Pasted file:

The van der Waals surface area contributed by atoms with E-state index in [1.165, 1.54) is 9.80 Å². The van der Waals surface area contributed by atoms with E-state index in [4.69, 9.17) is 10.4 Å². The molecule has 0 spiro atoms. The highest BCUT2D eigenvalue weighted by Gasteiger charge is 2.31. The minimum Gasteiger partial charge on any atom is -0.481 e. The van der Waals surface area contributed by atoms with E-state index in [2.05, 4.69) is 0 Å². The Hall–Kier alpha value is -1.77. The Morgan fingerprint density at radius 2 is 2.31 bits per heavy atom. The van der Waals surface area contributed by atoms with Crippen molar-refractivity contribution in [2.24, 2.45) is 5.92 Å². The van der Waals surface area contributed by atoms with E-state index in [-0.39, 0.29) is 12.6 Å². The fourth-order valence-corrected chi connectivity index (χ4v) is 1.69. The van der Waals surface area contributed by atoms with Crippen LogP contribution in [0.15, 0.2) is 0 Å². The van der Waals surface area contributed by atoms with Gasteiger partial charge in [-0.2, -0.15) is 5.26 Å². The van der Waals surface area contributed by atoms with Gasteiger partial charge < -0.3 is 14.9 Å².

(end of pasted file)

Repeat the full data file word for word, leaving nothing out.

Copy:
The van der Waals surface area contributed by atoms with E-state index in [1.165, 1.54) is 9.80 Å². The van der Waals surface area contributed by atoms with E-state index in [4.69, 9.17) is 10.4 Å². The molecule has 0 spiro atoms. The highest BCUT2D eigenvalue weighted by Gasteiger charge is 2.31. The minimum Gasteiger partial charge on any atom is -0.481 e. The van der Waals surface area contributed by atoms with E-state index in [2.05, 4.69) is 0 Å². The Hall–Kier alpha value is -1.77. The Morgan fingerprint density at radius 2 is 2.31 bits per heavy atom. The van der Waals surface area contributed by atoms with Crippen molar-refractivity contribution in [2.24, 2.45) is 5.92 Å². The van der Waals surface area contributed by atoms with E-state index in [-0.39, 0.29) is 12.6 Å². The fourth-order valence-corrected chi connectivity index (χ4v) is 1.69. The van der Waals surface area contributed by atoms with Crippen LogP contribution in [0.15, 0.2) is 0 Å². The van der Waals surface area contributed by atoms with Gasteiger partial charge in [-0.2, -0.15) is 5.26 Å². The van der Waals surface area contributed by atoms with Gasteiger partial charge < -0.3 is 14.9 Å².